• "This drug is known to cause birth defects in animals, and we think it may cause birth defects in people. We do not intend to enroll any patients who are pregnant or who might become pregnant. We will do a pregnancy test before you start the drug; if you are sexually active, it is very important that you use a reliable form of birth control during the study (we’ll give you our recommendations about the best choices)."

It may also be appropriate to add some language about contingencies. One of the basic principles of IRB review, "respect for persons," necessitates a description about the exclusion telling them why and using polite language. Examples:

  • "If your pregnancy test is positive, we will discuss with you whether you wish to proceed with the study. (appropriate if risk relatively low or unknown, and chance of benefit is real)"
  • "If you think you may have gotten pregnant during the study, please let the study doctors know about it right away. We will discuss with you whether you wish to stay in the study; whether you stay in the study or not, we will want to know if you have any problems with the pregnancy."
  • "If you think you may have gotten pregnant during the study, let the study doctors know right away. It will then be dangerous for you to stay in the study. We will discuss with you what other options might be available to you."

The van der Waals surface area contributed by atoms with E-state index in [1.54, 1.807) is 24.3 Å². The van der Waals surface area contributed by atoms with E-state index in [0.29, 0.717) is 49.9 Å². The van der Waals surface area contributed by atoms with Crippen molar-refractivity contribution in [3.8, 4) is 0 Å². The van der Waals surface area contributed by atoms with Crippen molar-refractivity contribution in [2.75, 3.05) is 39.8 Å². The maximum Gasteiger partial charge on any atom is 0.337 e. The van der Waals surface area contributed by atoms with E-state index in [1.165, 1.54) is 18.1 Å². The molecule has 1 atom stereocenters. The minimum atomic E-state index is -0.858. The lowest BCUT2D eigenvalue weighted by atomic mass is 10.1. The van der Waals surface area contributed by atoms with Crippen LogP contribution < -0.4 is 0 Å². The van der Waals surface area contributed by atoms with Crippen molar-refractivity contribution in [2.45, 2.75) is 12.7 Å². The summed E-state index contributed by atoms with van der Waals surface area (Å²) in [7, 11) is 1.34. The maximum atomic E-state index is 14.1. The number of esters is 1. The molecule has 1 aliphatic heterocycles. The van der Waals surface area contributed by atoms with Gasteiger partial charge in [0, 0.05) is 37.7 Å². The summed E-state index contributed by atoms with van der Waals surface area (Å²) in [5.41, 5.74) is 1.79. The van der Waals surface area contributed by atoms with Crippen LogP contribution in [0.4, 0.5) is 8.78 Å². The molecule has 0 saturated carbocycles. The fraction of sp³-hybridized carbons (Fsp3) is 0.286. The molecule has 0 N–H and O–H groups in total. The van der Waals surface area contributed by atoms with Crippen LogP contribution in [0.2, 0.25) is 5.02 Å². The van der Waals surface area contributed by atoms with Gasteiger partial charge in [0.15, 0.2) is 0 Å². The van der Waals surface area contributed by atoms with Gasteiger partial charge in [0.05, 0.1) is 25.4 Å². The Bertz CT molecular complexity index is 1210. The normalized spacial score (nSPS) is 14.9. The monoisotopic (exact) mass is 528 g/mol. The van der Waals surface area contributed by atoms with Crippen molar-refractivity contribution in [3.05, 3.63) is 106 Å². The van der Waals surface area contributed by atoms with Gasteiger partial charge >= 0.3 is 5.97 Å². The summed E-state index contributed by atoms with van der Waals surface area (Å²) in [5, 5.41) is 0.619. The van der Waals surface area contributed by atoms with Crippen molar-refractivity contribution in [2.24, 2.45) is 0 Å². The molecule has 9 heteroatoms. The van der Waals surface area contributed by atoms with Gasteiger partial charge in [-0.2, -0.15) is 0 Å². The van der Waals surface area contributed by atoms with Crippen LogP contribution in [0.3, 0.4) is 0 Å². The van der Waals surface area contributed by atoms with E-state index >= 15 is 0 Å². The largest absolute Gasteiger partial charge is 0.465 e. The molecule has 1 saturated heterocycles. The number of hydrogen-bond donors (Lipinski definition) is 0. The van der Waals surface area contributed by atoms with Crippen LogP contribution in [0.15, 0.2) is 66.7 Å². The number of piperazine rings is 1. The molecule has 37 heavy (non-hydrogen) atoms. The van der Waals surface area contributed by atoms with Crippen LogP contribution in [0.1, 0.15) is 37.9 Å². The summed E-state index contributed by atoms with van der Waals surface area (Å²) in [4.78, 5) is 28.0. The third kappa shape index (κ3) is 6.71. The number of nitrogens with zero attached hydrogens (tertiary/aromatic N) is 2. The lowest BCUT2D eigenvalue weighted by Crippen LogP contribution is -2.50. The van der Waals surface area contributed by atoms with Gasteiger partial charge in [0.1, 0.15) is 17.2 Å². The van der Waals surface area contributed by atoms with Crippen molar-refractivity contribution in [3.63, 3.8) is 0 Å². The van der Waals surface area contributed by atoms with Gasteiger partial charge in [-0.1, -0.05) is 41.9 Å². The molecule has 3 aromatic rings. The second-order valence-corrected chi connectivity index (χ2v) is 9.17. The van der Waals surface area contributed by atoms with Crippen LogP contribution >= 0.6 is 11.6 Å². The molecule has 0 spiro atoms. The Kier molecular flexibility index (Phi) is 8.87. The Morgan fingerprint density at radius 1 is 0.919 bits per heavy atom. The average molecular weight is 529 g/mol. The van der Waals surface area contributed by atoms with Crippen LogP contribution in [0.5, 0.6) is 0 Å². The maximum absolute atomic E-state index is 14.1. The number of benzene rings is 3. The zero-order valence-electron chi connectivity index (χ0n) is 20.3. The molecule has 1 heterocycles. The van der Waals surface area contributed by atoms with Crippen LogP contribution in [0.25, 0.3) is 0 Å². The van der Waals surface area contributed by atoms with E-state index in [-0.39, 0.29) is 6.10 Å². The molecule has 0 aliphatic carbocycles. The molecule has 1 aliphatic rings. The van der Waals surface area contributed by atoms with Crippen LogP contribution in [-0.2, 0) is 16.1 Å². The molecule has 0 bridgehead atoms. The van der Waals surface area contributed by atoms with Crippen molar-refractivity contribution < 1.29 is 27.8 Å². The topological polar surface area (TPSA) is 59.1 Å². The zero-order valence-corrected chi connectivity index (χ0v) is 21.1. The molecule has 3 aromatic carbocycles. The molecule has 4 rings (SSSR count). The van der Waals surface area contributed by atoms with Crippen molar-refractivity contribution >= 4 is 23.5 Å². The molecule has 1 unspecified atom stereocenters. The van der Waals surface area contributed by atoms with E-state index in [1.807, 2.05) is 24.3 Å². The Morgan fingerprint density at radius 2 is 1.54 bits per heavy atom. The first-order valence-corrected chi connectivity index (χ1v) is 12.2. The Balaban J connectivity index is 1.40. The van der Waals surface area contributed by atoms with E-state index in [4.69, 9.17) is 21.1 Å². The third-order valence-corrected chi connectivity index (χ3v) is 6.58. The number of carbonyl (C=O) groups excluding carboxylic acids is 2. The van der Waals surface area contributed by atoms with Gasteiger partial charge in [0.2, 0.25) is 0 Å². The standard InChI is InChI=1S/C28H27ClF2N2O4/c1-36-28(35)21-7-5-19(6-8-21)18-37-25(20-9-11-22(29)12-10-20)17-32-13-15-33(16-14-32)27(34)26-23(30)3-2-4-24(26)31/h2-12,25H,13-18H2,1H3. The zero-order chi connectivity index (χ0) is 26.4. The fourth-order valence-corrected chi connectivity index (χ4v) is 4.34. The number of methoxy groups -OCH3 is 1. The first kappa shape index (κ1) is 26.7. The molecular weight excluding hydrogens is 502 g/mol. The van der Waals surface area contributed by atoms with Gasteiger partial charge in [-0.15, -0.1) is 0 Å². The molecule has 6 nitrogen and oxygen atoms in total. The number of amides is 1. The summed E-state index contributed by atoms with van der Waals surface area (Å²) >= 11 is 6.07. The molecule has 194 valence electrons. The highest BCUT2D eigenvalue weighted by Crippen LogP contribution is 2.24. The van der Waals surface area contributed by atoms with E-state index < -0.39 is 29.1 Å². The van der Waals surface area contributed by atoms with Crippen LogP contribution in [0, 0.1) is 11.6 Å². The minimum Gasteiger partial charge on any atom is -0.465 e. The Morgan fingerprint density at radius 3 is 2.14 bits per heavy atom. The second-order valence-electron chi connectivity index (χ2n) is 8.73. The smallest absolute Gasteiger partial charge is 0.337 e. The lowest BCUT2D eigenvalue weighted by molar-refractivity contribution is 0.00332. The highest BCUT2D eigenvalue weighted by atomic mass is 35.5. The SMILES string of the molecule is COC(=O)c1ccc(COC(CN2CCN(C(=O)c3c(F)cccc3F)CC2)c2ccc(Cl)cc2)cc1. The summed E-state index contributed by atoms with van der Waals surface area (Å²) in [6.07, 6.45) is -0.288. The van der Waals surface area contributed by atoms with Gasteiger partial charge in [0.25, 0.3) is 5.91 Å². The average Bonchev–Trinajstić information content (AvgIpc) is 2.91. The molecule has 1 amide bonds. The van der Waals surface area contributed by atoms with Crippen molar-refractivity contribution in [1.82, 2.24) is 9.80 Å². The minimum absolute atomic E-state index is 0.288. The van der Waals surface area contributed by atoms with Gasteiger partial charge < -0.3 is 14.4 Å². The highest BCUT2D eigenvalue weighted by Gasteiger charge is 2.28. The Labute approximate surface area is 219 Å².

Adapted from "What is appropriate wording for the consent form for a study that
excludes women or a subset of women?"
Dale Hammerschmidt, M.D.
June, 2000

Back to Top

Common Language Dictionary

Term Definition
acute new, recent, sudden
adverse effect side effect
assay lab test
benign not malignant, usually without serious consequences
bolus an amount given all at once
carcinogenic capable of causing cancer
catheter a tube for withdrawing or introducing fluids
chronic continuing for a long time
clinical trial an experiment with patients
controlled trial a study in which the experimental procedures are compared to a standard (accepted) treatment or procedure
culture test for infection, or organisms that could cause infection
double blind study in which neither investigators nor subjects know which drug the subject is receiving
dysplasia abnormal cells
edema increased fluid
efficacy effectiveness
extravasate to leak outside of a blood vessel
hematoma a bruise, a black and blue mark
heparin lock needle placed in the arm with blood thinner to keep the blood from clotting
monitor check on, keep track of, watch carefully
morbidity undesired result or complication
mortality death or death rate
necrosis death of tissue
oncology the study of tumors or cancer
percutaneous through the skin
placebo a substance of no medical value, an inactive substance
PRN as needed
protocol plan of study
random by chance, like the flip of a coin
relapse the return of a disease
retrospective looking back over past experience


Back to Top


New Out-of-study Contact Language

for Medical/Health study Consent Forms

The following out-of-study contact language should be included in consent forms for medical studies.